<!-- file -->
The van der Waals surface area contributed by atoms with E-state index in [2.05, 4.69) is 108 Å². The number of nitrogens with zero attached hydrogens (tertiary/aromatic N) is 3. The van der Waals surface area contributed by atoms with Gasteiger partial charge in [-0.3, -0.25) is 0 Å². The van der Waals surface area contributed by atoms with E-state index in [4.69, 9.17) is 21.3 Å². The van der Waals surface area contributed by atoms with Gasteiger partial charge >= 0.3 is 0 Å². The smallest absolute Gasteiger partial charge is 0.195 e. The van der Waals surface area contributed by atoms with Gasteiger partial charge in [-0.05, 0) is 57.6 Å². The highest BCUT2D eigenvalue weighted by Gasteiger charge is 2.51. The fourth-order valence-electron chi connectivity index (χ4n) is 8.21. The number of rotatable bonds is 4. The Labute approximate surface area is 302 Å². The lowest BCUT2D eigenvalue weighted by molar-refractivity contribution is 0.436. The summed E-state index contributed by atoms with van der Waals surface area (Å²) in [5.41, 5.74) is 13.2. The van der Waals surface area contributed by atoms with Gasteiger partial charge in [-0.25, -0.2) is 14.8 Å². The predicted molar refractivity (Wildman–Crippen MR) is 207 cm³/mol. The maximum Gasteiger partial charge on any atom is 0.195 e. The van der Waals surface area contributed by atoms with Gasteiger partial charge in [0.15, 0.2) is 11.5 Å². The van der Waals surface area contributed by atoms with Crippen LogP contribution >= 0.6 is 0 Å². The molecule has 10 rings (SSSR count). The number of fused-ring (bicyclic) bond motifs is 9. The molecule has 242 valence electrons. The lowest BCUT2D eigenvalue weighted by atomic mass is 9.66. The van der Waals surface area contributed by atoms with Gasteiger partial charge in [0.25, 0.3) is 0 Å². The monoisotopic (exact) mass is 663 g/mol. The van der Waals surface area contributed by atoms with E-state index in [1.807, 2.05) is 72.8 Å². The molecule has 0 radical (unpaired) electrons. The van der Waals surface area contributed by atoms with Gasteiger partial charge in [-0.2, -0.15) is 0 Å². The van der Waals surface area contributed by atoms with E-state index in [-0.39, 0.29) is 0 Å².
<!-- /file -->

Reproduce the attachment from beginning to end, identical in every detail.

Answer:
The van der Waals surface area contributed by atoms with E-state index in [2.05, 4.69) is 108 Å². The number of nitrogens with zero attached hydrogens (tertiary/aromatic N) is 3. The van der Waals surface area contributed by atoms with Gasteiger partial charge in [-0.3, -0.25) is 0 Å². The van der Waals surface area contributed by atoms with E-state index in [4.69, 9.17) is 21.3 Å². The van der Waals surface area contributed by atoms with Gasteiger partial charge >= 0.3 is 0 Å². The smallest absolute Gasteiger partial charge is 0.195 e. The van der Waals surface area contributed by atoms with Gasteiger partial charge in [-0.05, 0) is 57.6 Å². The highest BCUT2D eigenvalue weighted by Gasteiger charge is 2.51. The fourth-order valence-electron chi connectivity index (χ4n) is 8.21. The number of rotatable bonds is 4. The Labute approximate surface area is 302 Å². The lowest BCUT2D eigenvalue weighted by molar-refractivity contribution is 0.436. The summed E-state index contributed by atoms with van der Waals surface area (Å²) in [5.41, 5.74) is 13.2. The van der Waals surface area contributed by atoms with Gasteiger partial charge in [-0.25, -0.2) is 14.8 Å². The predicted molar refractivity (Wildman–Crippen MR) is 207 cm³/mol. The maximum Gasteiger partial charge on any atom is 0.195 e. The van der Waals surface area contributed by atoms with Gasteiger partial charge in [0.15, 0.2) is 11.5 Å². The van der Waals surface area contributed by atoms with Crippen LogP contribution >= 0.6 is 0 Å². The molecule has 10 rings (SSSR count). The number of fused-ring (bicyclic) bond motifs is 9. The molecule has 242 valence electrons. The lowest BCUT2D eigenvalue weighted by atomic mass is 9.66. The van der Waals surface area contributed by atoms with Gasteiger partial charge in [0.25, 0.3) is 0 Å². The monoisotopic (exact) mass is 663 g/mol. The van der Waals surface area contributed by atoms with E-state index in [1.807, 2.05) is 72.8 Å². The molecule has 0 radical (unpaired) electrons. The van der Waals surface area contributed by atoms with Gasteiger partial charge in [-0.2, -0.15) is 0 Å². The van der Waals surface area contributed by atoms with E-state index in [-0.39, 0.29) is 0 Å².